Do you know about the Great Pacific Garbage Patch? It’s the largest landfill in the world — a swirling vortex of marine litter in the central North Pacific Ocean. This massive trash gyre stretches from the coast of California, past Hawaii, almost as far as Japan and is now estimated to be twice the size of the continental United States!
Where did all this trash come from? From people, of course — people all over the world carelessly tossing their trash onto coastlines or streets and sidewalks where the rain eventually washes it into the waterways. The wind and ocean currents in the North Pacific are such that floating debris gets trapped into the gyre, an area that sailors avoid like the plague.
The Garbage Patch contains about 3.5 million tons of trash and most of that is plastic, which comprises about 90% of all marine trash. In some areas, the amount of plastic outweighs the amount of plankton by a ratio of six to one.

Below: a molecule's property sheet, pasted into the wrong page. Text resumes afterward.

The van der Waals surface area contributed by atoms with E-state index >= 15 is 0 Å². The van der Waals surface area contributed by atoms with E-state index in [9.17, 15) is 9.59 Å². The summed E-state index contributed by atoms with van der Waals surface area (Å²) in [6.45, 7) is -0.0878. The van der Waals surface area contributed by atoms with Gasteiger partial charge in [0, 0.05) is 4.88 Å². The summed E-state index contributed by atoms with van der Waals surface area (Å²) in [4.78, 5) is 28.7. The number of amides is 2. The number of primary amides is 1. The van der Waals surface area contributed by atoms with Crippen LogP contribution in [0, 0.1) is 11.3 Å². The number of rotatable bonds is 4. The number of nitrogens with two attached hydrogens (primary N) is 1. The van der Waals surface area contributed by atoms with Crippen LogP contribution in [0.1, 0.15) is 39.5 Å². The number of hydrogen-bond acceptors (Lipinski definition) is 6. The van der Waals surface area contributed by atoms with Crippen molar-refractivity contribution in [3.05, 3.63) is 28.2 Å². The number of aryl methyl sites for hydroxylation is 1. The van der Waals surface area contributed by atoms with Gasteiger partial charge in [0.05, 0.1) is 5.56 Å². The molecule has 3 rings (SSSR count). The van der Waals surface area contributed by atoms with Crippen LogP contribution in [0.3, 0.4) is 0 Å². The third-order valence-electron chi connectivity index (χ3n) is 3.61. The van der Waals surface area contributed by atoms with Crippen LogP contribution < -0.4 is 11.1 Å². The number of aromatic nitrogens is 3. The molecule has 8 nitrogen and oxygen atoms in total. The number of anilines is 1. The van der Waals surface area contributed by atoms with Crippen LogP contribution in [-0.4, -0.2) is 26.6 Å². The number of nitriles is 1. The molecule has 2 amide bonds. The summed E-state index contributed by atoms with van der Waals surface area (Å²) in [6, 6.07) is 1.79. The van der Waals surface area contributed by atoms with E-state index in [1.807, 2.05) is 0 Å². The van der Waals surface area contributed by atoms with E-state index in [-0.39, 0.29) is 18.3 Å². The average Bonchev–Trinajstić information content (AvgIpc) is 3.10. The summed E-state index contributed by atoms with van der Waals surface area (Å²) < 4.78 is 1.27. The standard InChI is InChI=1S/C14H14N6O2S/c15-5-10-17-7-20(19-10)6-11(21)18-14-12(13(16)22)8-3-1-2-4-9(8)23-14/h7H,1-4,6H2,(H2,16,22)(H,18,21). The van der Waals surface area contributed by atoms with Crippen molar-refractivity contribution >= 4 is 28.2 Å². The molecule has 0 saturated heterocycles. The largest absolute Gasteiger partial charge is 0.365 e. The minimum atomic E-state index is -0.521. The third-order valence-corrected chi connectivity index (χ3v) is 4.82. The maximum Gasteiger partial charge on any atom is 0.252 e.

In 2008, Junk, a 30-foot vessel floating on a raft of 15,000 salvaged plastic bottles, made a three-month-long California-to-Hawaii voyage to raise awareness about plastics fouling our oceans. Some of their findings and photos are just astonishing. And highly depressing.
I know Sofie is at least attuned to trash. When we were at the PawSox game last weekend, she pointed out unreachable areas of the stadium where piles of bottles, soda cans, napkins, etc. had collected. “Look at all that trash, Mommy!” She wants to know why is it on the ground? Why not in a trashcan? And adds, “Somebody needs to clean that up!”
But cleaning can only go so far. Reducing the amount of trash in the first place is key. A concept I’m trying to explain to Sofie as she receives her drinks in a reusable container instead of the juice boxes she lusts after. I myself am still guilty of buying plastic water bottles and cheap plastic toys, among other things. And even though I recycle them, who knows how many fall along the wayside from can to truck to dumpsite? Better to just stop buying them altogether.